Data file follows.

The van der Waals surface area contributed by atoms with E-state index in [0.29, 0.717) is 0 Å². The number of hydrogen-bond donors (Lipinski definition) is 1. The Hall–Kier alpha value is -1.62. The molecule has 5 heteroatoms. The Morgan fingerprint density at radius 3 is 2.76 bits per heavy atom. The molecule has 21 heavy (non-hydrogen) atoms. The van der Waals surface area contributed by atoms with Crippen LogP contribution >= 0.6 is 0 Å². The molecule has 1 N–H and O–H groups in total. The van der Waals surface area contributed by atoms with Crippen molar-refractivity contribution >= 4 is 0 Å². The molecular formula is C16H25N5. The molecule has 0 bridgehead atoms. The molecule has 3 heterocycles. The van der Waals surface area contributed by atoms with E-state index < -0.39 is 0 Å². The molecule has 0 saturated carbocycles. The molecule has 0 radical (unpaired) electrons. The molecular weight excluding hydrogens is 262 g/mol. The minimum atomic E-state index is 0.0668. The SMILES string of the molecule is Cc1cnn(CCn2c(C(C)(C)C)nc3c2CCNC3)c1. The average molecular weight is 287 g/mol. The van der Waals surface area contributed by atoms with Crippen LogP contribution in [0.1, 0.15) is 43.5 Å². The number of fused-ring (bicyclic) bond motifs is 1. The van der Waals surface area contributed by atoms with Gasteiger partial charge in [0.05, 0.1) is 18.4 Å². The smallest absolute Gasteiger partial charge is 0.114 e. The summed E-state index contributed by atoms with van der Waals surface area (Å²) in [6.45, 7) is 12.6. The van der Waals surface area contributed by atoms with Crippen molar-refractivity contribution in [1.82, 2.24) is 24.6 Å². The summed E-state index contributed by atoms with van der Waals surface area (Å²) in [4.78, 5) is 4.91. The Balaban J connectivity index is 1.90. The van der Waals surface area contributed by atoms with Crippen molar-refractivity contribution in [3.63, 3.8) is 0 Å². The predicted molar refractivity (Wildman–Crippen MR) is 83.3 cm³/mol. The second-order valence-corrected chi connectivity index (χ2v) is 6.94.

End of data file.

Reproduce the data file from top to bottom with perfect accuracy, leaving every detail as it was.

The van der Waals surface area contributed by atoms with E-state index in [0.29, 0.717) is 0 Å². The number of hydrogen-bond donors (Lipinski definition) is 1. The Hall–Kier alpha value is -1.62. The molecule has 5 heteroatoms. The Morgan fingerprint density at radius 3 is 2.76 bits per heavy atom. The molecule has 21 heavy (non-hydrogen) atoms. The van der Waals surface area contributed by atoms with Crippen LogP contribution >= 0.6 is 0 Å². The molecule has 1 N–H and O–H groups in total. The van der Waals surface area contributed by atoms with Crippen molar-refractivity contribution >= 4 is 0 Å². The molecular formula is C16H25N5. The molecule has 0 bridgehead atoms. The molecule has 3 heterocycles. The van der Waals surface area contributed by atoms with E-state index < -0.39 is 0 Å². The molecule has 0 saturated carbocycles. The molecule has 0 radical (unpaired) electrons. The molecular weight excluding hydrogens is 262 g/mol. The minimum atomic E-state index is 0.0668. The SMILES string of the molecule is Cc1cnn(CCn2c(C(C)(C)C)nc3c2CCNC3)c1. The average molecular weight is 287 g/mol. The van der Waals surface area contributed by atoms with Crippen LogP contribution in [0.1, 0.15) is 43.5 Å². The number of fused-ring (bicyclic) bond motifs is 1. The van der Waals surface area contributed by atoms with Gasteiger partial charge in [0.05, 0.1) is 18.4 Å². The smallest absolute Gasteiger partial charge is 0.114 e. The summed E-state index contributed by atoms with van der Waals surface area (Å²) in [6.45, 7) is 12.6. The van der Waals surface area contributed by atoms with Crippen molar-refractivity contribution in [1.82, 2.24) is 24.6 Å². The summed E-state index contributed by atoms with van der Waals surface area (Å²) in [4.78, 5) is 4.91. The Balaban J connectivity index is 1.90. The van der Waals surface area contributed by atoms with Crippen molar-refractivity contribution in [3.63, 3.8) is 0 Å². The predicted molar refractivity (Wildman–Crippen MR) is 83.3 cm³/mol. The second-order valence-corrected chi connectivity index (χ2v) is 6.94.